Amid global heat wave, Citizens' Climate volunteers get engaged
NEWSLETTER, July 2023—Citizens advise World Bank reforms; Record heat demands we address the cause; Volunteer actions around the world; NDC upgrading effort; Media training.
July 2023 saw four consecutive days that were the hottest in history. Hovering ‘heat domes’ spanned the globe, subjecting hundreds of millions of people to persistent temperatures above 110ºF / 43ºC. Ocean temperatures are reaching record levels; jet stream wind currents are fragmenting. The Antarctic is producing record low sea ice… in deep midwinter. Food systems are increasingly at risk of repeated or prolonged failure. Governments and businesses that ignore the problem or block progress will be increasingly disfavored by markets. Everyone everywhere has a right to climate-resilient development, free from pollution, free from chaos.
CCI to World Bank: Put integral human development at core of Bank’s mission
Faced with new challenges like climate change and global pandemics that are stalling progress on poverty reduction, the World Bank has undertaken a process to evolve its mission and vision. That process involves input from thousands of stakeholders throughout the world, and Citizens’ Climate International is one of those stakeholders.
On July 25, CCI submitted a briefing note requesting that the Bank:
Invest to support the health of all human beings and all of nature.
Recognize human rights, and don’t punish the vulnerable.
Support multilateral cooperative arrangements to accelerate integral human development.
Include stakeholders in design, delivery, and tracking of development finance.
In a press release, CCI Executive Director Joe Robertson, “Integral human development implicitly requires that we remove threats and degradations like climate change and related impacts and health threats. It must be the guiding principle behind everything the Bank does.”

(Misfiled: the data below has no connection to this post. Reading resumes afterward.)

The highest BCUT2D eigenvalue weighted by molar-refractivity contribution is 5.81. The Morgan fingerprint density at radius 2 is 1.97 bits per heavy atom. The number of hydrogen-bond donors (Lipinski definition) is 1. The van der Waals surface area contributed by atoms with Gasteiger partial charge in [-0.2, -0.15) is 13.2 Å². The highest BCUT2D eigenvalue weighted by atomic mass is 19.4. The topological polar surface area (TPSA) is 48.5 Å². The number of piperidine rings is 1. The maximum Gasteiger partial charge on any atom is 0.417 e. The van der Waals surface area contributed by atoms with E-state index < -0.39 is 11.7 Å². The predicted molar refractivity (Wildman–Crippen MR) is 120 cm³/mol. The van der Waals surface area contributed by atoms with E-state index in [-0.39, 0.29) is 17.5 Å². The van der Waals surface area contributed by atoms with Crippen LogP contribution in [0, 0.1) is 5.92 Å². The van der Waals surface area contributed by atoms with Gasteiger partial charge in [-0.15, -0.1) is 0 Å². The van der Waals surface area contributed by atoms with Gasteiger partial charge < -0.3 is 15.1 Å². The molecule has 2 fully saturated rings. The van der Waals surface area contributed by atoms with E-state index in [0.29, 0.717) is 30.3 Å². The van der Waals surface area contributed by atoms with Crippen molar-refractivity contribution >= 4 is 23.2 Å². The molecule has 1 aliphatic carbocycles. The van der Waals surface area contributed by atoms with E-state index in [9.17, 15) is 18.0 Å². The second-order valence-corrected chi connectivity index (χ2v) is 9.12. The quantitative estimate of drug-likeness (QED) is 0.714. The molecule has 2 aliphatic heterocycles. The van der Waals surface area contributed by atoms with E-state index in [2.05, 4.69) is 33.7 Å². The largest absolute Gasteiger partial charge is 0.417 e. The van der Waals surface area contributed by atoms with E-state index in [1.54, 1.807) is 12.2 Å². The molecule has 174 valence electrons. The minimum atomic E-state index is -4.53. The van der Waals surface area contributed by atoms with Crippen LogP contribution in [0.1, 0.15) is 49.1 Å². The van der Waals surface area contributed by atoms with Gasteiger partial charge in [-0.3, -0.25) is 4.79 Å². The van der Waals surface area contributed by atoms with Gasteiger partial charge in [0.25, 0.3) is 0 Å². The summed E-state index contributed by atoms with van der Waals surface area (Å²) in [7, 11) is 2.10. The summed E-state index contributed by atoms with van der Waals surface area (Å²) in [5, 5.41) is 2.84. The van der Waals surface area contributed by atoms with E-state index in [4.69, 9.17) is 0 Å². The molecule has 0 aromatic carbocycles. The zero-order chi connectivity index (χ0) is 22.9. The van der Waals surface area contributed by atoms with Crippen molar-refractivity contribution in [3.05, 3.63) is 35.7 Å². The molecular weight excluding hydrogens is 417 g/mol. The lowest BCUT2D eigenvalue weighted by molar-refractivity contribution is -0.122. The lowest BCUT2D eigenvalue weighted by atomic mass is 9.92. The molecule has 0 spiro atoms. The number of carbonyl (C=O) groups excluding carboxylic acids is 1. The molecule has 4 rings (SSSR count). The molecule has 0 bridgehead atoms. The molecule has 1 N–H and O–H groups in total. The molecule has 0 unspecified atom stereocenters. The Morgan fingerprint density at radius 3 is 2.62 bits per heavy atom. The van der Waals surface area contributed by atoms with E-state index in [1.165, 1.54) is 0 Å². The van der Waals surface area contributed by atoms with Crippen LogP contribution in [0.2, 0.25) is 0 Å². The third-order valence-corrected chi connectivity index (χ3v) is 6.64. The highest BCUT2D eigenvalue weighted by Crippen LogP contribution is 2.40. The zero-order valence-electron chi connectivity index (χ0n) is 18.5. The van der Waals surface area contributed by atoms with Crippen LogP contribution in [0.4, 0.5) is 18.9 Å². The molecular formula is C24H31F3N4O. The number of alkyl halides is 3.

During July, the Bank received input from stakeholders at meetings held in their regional offices. CCI volunteers in Africa shared our concerns in sessions held in Accra, Ghana; Abidjan, Cote d Ivoire; and Nairobi, Kenya. CCI was represented by Kofi Agan (shown above) and Cedric Dzelu in Accra, Roland Dedi Olivier in Abidjan and Kennedy Luther and Faith Khisa in Nairobi.
The heat is on. Let’s deal with the cause: Fossil fuels
In Phoenix, temperatures surpassed 110° F for four weeks as July was declared Earth’s hottest month on record. The sweltering heat has removed nearly all doubt that climate change is happening, and the primary cause is the burning of coal, oil and gas that releases heat-trapping gases into the atmosphere. Despite in-house studies showing decades ago that the use of their product would eventually lead to catastrophe, Big Oil waged a campaign to cast doubt on climate science, thwarting much-needed action to bring down emissions.
As these industries switch tactics from denial to delay in order to wring out more profit, it’s time to get serious about implementing policies and agreements to phase out fossil fuels. Along those lines, CCI supports 1) a price on carbon with revenue given to households, 2) a proposal from the IMF for an international carbon floor price and 3) the adoption of a fossil fuel non-proliferation treaty.
What in the world is CCI up to?
For most people, summer is a time to slow down, take time off and set aside the cares of the world for a while. Some of our CCI volunteers, however, did not get the relaxation memo, and they’ve been taking action and receiving recognition for their work.
A quick overview of what’s been happening: